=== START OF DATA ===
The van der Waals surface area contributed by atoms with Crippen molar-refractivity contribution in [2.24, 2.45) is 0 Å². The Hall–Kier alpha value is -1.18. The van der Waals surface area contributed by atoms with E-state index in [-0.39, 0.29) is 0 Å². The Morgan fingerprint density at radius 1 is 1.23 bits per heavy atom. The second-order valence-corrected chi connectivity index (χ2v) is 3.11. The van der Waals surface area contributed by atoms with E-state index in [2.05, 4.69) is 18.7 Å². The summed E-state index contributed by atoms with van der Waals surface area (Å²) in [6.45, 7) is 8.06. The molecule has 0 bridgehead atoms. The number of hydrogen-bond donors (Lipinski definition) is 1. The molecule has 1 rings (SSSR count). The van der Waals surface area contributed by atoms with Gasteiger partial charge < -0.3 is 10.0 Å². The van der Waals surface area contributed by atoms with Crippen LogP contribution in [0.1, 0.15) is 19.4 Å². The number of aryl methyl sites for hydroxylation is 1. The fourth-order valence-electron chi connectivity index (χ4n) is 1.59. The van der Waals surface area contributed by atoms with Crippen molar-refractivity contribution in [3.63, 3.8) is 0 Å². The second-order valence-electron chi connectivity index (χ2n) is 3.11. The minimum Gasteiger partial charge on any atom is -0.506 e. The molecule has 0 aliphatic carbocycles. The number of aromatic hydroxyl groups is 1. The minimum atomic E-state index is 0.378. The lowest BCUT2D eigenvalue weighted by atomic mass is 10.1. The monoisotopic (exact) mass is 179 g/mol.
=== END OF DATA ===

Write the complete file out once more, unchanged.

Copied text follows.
The van der Waals surface area contributed by atoms with Crippen molar-refractivity contribution in [2.24, 2.45) is 0 Å². The Hall–Kier alpha value is -1.18. The van der Waals surface area contributed by atoms with E-state index in [-0.39, 0.29) is 0 Å². The Morgan fingerprint density at radius 1 is 1.23 bits per heavy atom. The second-order valence-corrected chi connectivity index (χ2v) is 3.11. The van der Waals surface area contributed by atoms with E-state index in [2.05, 4.69) is 18.7 Å². The summed E-state index contributed by atoms with van der Waals surface area (Å²) in [6.45, 7) is 8.06. The molecule has 0 bridgehead atoms. The number of hydrogen-bond donors (Lipinski definition) is 1. The molecule has 1 rings (SSSR count). The van der Waals surface area contributed by atoms with Gasteiger partial charge < -0.3 is 10.0 Å². The van der Waals surface area contributed by atoms with Crippen LogP contribution in [0.1, 0.15) is 19.4 Å². The number of aryl methyl sites for hydroxylation is 1. The fourth-order valence-electron chi connectivity index (χ4n) is 1.59. The van der Waals surface area contributed by atoms with Crippen molar-refractivity contribution in [3.63, 3.8) is 0 Å². The second-order valence-electron chi connectivity index (χ2n) is 3.11. The minimum Gasteiger partial charge on any atom is -0.506 e. The molecule has 0 aliphatic carbocycles. The number of aromatic hydroxyl groups is 1. The minimum atomic E-state index is 0.378. The lowest BCUT2D eigenvalue weighted by atomic mass is 10.1. The monoisotopic (exact) mass is 179 g/mol.